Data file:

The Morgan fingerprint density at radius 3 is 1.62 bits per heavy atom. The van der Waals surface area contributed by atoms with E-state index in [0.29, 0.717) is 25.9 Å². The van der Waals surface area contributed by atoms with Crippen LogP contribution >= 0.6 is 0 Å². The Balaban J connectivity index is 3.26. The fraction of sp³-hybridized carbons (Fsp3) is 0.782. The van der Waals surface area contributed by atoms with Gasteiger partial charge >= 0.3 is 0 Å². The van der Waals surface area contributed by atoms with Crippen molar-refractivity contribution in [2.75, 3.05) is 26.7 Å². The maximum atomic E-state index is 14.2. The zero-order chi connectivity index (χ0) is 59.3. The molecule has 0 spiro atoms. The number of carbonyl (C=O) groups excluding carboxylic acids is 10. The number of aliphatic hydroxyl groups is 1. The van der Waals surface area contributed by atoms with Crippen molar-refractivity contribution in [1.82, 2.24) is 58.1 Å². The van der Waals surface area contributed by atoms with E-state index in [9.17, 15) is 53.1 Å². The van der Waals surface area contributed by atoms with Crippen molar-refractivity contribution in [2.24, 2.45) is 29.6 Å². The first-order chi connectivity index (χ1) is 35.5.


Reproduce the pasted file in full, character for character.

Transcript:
The Morgan fingerprint density at radius 3 is 1.62 bits per heavy atom. The van der Waals surface area contributed by atoms with E-state index in [0.29, 0.717) is 25.9 Å². The van der Waals surface area contributed by atoms with Crippen LogP contribution >= 0.6 is 0 Å². The Balaban J connectivity index is 3.26. The fraction of sp³-hybridized carbons (Fsp3) is 0.782. The van der Waals surface area contributed by atoms with Gasteiger partial charge >= 0.3 is 0 Å². The van der Waals surface area contributed by atoms with Crippen molar-refractivity contribution in [2.75, 3.05) is 26.7 Å². The maximum atomic E-state index is 14.2. The zero-order chi connectivity index (χ0) is 59.3. The molecule has 0 spiro atoms. The number of carbonyl (C=O) groups excluding carboxylic acids is 10. The number of aliphatic hydroxyl groups is 1. The van der Waals surface area contributed by atoms with Crippen molar-refractivity contribution in [1.82, 2.24) is 58.1 Å². The van der Waals surface area contributed by atoms with E-state index in [9.17, 15) is 53.1 Å². The van der Waals surface area contributed by atoms with Crippen molar-refractivity contribution in [2.24, 2.45) is 29.6 Å². The first-order chi connectivity index (χ1) is 35.5.